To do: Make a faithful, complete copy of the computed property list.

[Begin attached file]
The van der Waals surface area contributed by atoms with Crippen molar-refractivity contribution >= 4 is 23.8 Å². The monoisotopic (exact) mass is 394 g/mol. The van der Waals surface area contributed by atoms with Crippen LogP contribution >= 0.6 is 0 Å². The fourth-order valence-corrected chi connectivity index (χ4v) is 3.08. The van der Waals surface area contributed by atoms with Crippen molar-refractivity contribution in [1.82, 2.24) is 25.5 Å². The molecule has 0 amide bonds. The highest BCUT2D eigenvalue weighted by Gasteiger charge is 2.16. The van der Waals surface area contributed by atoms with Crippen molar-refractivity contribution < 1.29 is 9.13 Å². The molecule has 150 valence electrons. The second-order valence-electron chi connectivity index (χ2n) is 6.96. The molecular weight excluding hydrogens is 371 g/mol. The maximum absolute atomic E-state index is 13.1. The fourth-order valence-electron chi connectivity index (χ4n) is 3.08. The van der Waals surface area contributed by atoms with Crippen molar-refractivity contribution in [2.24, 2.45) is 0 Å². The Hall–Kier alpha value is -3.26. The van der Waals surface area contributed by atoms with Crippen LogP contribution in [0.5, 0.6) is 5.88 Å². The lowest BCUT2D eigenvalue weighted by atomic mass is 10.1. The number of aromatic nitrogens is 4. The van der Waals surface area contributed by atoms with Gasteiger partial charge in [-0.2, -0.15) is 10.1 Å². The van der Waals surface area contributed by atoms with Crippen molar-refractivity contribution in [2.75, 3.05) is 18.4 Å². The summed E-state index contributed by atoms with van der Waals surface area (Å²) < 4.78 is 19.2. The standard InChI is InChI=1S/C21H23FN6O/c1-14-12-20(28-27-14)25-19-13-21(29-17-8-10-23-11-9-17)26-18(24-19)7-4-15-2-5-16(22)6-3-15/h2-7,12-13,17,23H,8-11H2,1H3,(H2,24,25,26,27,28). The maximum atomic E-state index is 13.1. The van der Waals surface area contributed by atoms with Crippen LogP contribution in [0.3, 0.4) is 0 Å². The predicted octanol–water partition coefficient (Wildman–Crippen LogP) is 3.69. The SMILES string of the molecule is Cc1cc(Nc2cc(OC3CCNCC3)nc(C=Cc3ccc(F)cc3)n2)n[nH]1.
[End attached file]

The van der Waals surface area contributed by atoms with Crippen molar-refractivity contribution >= 4 is 23.8 Å². The monoisotopic (exact) mass is 394 g/mol. The van der Waals surface area contributed by atoms with Crippen LogP contribution >= 0.6 is 0 Å². The fourth-order valence-corrected chi connectivity index (χ4v) is 3.08. The van der Waals surface area contributed by atoms with Crippen molar-refractivity contribution in [1.82, 2.24) is 25.5 Å². The molecule has 0 amide bonds. The highest BCUT2D eigenvalue weighted by Gasteiger charge is 2.16. The van der Waals surface area contributed by atoms with Crippen molar-refractivity contribution < 1.29 is 9.13 Å². The molecule has 150 valence electrons. The second-order valence-electron chi connectivity index (χ2n) is 6.96. The molecular weight excluding hydrogens is 371 g/mol. The maximum absolute atomic E-state index is 13.1. The fourth-order valence-electron chi connectivity index (χ4n) is 3.08. The van der Waals surface area contributed by atoms with Crippen molar-refractivity contribution in [2.24, 2.45) is 0 Å². The Hall–Kier alpha value is -3.26. The van der Waals surface area contributed by atoms with Crippen LogP contribution in [0.5, 0.6) is 5.88 Å². The lowest BCUT2D eigenvalue weighted by atomic mass is 10.1. The number of aromatic nitrogens is 4. The van der Waals surface area contributed by atoms with Gasteiger partial charge in [-0.2, -0.15) is 10.1 Å². The van der Waals surface area contributed by atoms with Crippen molar-refractivity contribution in [2.75, 3.05) is 18.4 Å². The summed E-state index contributed by atoms with van der Waals surface area (Å²) < 4.78 is 19.2. The standard InChI is InChI=1S/C21H23FN6O/c1-14-12-20(28-27-14)25-19-13-21(29-17-8-10-23-11-9-17)26-18(24-19)7-4-15-2-5-16(22)6-3-15/h2-7,12-13,17,23H,8-11H2,1H3,(H2,24,25,26,27,28). The maximum atomic E-state index is 13.1. The van der Waals surface area contributed by atoms with Crippen LogP contribution in [0.3, 0.4) is 0 Å². The predicted octanol–water partition coefficient (Wildman–Crippen LogP) is 3.69. The SMILES string of the molecule is Cc1cc(Nc2cc(OC3CCNCC3)nc(C=Cc3ccc(F)cc3)n2)n[nH]1.